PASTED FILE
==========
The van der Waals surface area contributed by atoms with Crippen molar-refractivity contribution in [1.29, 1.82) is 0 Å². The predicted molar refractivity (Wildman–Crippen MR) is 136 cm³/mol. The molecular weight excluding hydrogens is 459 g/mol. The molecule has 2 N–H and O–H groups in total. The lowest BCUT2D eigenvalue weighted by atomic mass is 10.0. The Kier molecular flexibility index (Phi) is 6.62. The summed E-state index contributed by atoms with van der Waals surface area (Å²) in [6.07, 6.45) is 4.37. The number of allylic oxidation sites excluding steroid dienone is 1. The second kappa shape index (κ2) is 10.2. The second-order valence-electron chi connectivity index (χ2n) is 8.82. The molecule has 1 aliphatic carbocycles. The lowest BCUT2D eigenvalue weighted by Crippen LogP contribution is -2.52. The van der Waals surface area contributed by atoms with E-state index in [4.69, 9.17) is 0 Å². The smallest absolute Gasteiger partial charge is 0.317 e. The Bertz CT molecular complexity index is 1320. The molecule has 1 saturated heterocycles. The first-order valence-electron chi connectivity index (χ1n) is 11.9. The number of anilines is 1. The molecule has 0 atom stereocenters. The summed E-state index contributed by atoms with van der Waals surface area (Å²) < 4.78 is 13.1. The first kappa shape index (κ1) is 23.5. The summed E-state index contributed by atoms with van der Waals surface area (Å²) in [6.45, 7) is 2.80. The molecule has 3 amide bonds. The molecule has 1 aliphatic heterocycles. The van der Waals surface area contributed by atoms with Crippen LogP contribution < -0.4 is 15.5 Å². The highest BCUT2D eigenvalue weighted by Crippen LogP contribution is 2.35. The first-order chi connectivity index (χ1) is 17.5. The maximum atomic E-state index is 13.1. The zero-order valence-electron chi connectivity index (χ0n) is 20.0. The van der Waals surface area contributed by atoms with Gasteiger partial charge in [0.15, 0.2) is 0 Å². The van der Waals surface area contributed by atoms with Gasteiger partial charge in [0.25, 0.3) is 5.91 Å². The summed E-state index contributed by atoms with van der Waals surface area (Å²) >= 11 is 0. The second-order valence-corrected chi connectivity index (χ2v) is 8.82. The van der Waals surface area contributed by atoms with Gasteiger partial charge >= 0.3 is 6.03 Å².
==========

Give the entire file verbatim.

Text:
The van der Waals surface area contributed by atoms with Crippen molar-refractivity contribution in [1.29, 1.82) is 0 Å². The predicted molar refractivity (Wildman–Crippen MR) is 136 cm³/mol. The molecular weight excluding hydrogens is 459 g/mol. The molecule has 2 N–H and O–H groups in total. The lowest BCUT2D eigenvalue weighted by atomic mass is 10.0. The Kier molecular flexibility index (Phi) is 6.62. The summed E-state index contributed by atoms with van der Waals surface area (Å²) in [6.07, 6.45) is 4.37. The number of allylic oxidation sites excluding steroid dienone is 1. The second kappa shape index (κ2) is 10.2. The second-order valence-electron chi connectivity index (χ2n) is 8.82. The molecule has 1 aliphatic carbocycles. The lowest BCUT2D eigenvalue weighted by Crippen LogP contribution is -2.52. The van der Waals surface area contributed by atoms with E-state index in [4.69, 9.17) is 0 Å². The smallest absolute Gasteiger partial charge is 0.317 e. The Bertz CT molecular complexity index is 1320. The molecule has 1 saturated heterocycles. The first-order valence-electron chi connectivity index (χ1n) is 11.9. The number of anilines is 1. The molecule has 0 atom stereocenters. The summed E-state index contributed by atoms with van der Waals surface area (Å²) < 4.78 is 13.1. The first kappa shape index (κ1) is 23.5. The summed E-state index contributed by atoms with van der Waals surface area (Å²) in [6.45, 7) is 2.80. The molecule has 3 amide bonds. The molecule has 1 aliphatic heterocycles. The van der Waals surface area contributed by atoms with Crippen LogP contribution < -0.4 is 15.5 Å². The highest BCUT2D eigenvalue weighted by Crippen LogP contribution is 2.35. The first-order chi connectivity index (χ1) is 17.5. The maximum atomic E-state index is 13.1. The zero-order valence-electron chi connectivity index (χ0n) is 20.0. The van der Waals surface area contributed by atoms with Gasteiger partial charge in [0.15, 0.2) is 0 Å². The van der Waals surface area contributed by atoms with Gasteiger partial charge in [0.25, 0.3) is 5.91 Å². The summed E-state index contributed by atoms with van der Waals surface area (Å²) >= 11 is 0. The second-order valence-corrected chi connectivity index (χ2v) is 8.82. The van der Waals surface area contributed by atoms with Gasteiger partial charge >= 0.3 is 6.03 Å².